Andrea Shorter is a Commissioner and the former President of the historic San Francisco Commission on the Status of Women. She is a longtime advocate for criminal and juvenile justice reform, voter rights and marriage equality. A Co-Founder of the Bayard Rustin LGBT Coalition, she was a 2009 David Bohnett LGBT Leadership Fellow at the Harvard Kennedy School of Government.

    Published on December 19, 2019


    About Our Cover

    President Trump “has demonstrated that he will remain a threat to the Constitution if allowed to remain in office, and has acted in a manner grossly incompatible with self-governance and the rule of law. President Trump thus warrants impeachment and trial, removal from office, and disqualification to hold and enjoy any office of honor, trust, or profit under the United States.”

    So ends the Articles of Impeachment released by Judiciary Chairman Jerry Nadler (D-NY) on December 10. By the time that you read this, the Democrat-majority House will have voted to impeach Trump, making him only the third U.S. President to have been impeached. The others were Bill Clinton and Andrew Johnson.

    Impeachment procedure holds that a Senate trial follows, with a two-thirds supermajority required for conviction that results in removal from office. San Francisco Bay Times columnist Ann Rostow wrote in the November 14 issue: “Depending on how things go, if I’m a Republican senator, I might have the flu that day. If 20 GOP senators simply didn’t show up, you’d need only 54 votes to convict; 47 Democrats (and Independents) plus seven of the remaining Republicans. Given that the mood of the country would have to be dark indeed in order to send 20 senators into hiding to begin with, that’s not an impossible number. You can play with the math yourself. For example, 10 absent GOP senators means you would need 13 of the remaining 43 Republicans voting to convict.”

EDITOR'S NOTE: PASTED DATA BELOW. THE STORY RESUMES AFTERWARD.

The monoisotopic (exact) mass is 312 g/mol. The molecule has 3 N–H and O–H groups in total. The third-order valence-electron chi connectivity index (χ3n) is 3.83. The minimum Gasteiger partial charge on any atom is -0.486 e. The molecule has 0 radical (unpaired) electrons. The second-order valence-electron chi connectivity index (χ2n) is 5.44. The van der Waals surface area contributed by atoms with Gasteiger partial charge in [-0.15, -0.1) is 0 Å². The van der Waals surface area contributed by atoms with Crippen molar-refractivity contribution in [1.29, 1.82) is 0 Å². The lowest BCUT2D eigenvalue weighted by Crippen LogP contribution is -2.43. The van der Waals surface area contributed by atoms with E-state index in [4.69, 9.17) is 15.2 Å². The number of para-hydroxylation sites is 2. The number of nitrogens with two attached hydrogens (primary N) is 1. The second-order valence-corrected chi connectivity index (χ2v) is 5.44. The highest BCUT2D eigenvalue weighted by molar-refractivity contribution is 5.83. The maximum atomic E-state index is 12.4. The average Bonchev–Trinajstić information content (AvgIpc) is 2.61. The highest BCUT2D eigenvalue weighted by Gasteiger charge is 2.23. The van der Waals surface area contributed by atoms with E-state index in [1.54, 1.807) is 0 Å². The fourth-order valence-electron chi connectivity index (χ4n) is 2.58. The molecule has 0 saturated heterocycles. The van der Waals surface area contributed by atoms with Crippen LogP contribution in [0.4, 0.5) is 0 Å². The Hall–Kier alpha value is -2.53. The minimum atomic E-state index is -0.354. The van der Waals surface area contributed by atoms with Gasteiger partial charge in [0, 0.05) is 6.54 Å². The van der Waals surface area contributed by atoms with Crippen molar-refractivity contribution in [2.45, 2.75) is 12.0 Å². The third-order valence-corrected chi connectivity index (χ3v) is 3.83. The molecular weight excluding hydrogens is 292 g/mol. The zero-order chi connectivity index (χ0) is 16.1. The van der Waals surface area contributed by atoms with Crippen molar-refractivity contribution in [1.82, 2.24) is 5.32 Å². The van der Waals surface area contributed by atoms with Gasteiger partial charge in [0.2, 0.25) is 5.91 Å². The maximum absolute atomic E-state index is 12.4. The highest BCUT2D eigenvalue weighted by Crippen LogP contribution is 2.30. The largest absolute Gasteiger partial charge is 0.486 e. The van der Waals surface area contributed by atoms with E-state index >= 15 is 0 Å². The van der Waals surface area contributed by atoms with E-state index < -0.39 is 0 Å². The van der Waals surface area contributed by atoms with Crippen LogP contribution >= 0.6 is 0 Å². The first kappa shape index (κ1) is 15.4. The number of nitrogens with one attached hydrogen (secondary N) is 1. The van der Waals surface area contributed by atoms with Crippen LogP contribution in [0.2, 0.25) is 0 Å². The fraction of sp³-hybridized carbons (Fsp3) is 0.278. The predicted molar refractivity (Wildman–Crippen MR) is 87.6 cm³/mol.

Nevertheless, Senate Majority Leader Mitch McConnell told Fox News’ Sean Hannity: “There’s no chance the President will be removed from office. My hope is there won’t be a single Republican who votes for these two articles of impeachment.” Republican Senator Lindsey Graham echoed that view during an interview on December 14 with CNN International’s Becky Anderson. “This thing will come to the Senate, and it will die quickly, and I will do everything I can to make it die quickly,” he said.

    Impeachment Tickets

    Before Johnson and Clinton’s impeachment hearings, actual hard-copy tickets were issued, permitting bearers entry to the Senate Gallery. In Clinton’s case, for example, tickets were issued for all 19 sessions of the hearings. That number carried through to the date of his impeachment: December 19, 1998.

    Here we are once more, on a December 19, with tickets likely again about to be issued. Trump’s nationwide approval rating is down to 42 percent, according to FiveThirtyEight, and much lower in Western states and especially California. Such public disapproval will contribute to the tickets becoming the hottest in town.

    House Speaker Nancy Pelosi expressed the views of many coveting the tickets and desiring Trump’s conviction when she said, “Our democracy is what’s at stake. The president leaves us no choice but to act because he is trying to corrupt, once again, the election for his own benefit.”